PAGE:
Welcome to the Kalamazoo Bee Club
The Kalamazoo Bee Club provides beekeeping education, support, and bee-related services to the greater Kalamazoo area. The Kalamazoo Bee Club is an open club—anyone can be a member; no membership fee or dues are collected. We provide education through monthly programs (generally in the form of an educational presentation), field days during the non-winter months at the club apiary, and our annual Bee School.
Have you checked for Mites recently ???
The Mite-A-Thon is a tri-national effort to collect mite infestation data and to visualize Varroainfestations in honey bee colonies across North America within a one-week window. All beekeepers can participate, creating a rich distribution of sampling sites in Canada, the United States, and Mexico.
OBJECTIVE: 1) To raise awareness about honey bee colony Varroa infestations in North America through effective monitoring methods. 2) Management strategies will be made available for discussion within bee organizations utilizing Mite-A-Thon partner developed information and outreach materials.
PARTICIPANTS: All beekeepers in North America are encouraged to participate.
WHAT YOU NEED TO DO:
- Encourage your members to participate in September, through meetings, newsletters, emails, social media etc.
- Teach new beekeepers how to monitor for mites in August.
- Help your members prepare their monitoring materials.
- Support your members in making sure they are able to monitor mites effectively and report their data.
DATA COLLECTION: Varroa monitoring data will be uploaded to www.mitecheck.com.
CONTACT: firstname.lastname@example.org or 415 362-1137
Get resources and stay up to date at www.pollinator.org/miteathon!
>> next apiary day >>Saturday, October 6th, 1:00-3:00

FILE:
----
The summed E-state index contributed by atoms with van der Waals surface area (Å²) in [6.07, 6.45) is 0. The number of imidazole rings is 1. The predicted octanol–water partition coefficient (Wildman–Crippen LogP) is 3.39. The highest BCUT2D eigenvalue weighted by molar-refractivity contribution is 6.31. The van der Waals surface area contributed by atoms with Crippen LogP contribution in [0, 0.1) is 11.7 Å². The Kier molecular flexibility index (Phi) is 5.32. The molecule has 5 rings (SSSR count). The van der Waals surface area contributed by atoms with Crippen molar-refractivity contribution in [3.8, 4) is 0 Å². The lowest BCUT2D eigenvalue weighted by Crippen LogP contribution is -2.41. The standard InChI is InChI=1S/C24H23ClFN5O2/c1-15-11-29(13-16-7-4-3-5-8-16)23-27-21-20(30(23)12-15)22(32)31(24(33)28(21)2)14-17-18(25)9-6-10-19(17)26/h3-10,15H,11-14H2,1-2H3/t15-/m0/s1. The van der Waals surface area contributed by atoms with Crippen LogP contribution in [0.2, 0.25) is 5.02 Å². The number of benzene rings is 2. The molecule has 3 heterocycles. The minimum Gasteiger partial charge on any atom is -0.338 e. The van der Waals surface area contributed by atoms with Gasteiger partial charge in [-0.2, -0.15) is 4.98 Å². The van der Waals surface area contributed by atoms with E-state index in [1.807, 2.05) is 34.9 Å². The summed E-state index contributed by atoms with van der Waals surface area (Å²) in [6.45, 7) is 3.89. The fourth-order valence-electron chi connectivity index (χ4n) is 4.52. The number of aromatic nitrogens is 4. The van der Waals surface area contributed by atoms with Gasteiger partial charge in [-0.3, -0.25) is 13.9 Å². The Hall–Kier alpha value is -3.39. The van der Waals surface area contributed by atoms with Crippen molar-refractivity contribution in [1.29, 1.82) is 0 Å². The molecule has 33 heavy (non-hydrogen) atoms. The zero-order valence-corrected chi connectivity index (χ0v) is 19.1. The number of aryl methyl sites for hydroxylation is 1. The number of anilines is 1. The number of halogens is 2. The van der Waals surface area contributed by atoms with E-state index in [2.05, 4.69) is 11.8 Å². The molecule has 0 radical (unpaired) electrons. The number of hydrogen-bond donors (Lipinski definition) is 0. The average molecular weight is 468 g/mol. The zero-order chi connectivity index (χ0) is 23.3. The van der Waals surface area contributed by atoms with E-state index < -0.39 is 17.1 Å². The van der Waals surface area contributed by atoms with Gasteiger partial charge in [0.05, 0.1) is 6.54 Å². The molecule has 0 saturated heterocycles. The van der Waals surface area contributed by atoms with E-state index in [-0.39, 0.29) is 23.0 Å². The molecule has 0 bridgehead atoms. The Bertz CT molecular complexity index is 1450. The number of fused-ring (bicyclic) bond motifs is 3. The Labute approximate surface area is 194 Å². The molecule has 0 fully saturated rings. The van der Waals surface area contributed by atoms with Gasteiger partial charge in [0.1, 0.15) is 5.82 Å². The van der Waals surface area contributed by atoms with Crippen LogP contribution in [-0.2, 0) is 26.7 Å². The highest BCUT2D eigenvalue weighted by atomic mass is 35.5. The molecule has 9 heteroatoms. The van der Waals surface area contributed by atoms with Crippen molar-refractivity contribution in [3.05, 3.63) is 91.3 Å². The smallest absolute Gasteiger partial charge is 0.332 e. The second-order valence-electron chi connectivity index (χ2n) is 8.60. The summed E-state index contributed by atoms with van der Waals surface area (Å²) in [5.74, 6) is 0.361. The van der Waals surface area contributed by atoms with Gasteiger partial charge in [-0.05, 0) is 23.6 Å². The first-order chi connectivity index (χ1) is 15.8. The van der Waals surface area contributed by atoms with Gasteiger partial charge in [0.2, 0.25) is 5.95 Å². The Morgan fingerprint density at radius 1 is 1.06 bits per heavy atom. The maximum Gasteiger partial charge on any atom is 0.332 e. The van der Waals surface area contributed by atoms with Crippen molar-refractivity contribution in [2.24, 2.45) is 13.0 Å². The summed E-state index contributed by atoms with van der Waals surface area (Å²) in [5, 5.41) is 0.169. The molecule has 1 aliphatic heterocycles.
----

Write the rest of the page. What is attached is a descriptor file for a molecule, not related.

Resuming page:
- Preparation for winter,
- feeding, as necessary
- mite treatment
- winter prep
- Mouse guards
Next Club meeting is on
Wednesday, October 10 at 6:30 pm – Chuck Bauer – “Windbreaks and Winterization”, at the Kalamazoo Nature Center – see ” Events” page for directions – meetings are open and free of charge.
Chuck is a passionate beekeeper for more than 10 years and a member of five different bee clubs where he has delivered some really good presentations! He usually has 18-20 colonies going into winter and often has a 100% overwinter success rate using the methods that he will present and demonstrate.
Small hive beetle strives in Michigan in August! The small hive beetle (Aethina tumida) is a beekeeping pest. It is endemic to sub-Saharan Africa, but has spread to many other locations, including North America, Australia, and the Philippines. The small hive beetle can be a destructive pest of honey bee colonies, causing damage to comb, stored honey, and pollen.
Our members observed them in our Apiary at WMU: Honey bees practicing “confinement” behavior in which bees trap adult beetles in the cracks and crevices of the hive, not allowing them to roam and lay eggs throughout the hive.
Find here two links to products we would recommend to eliminate SHB
As well as beettle jail with oil and apple cider vinegar: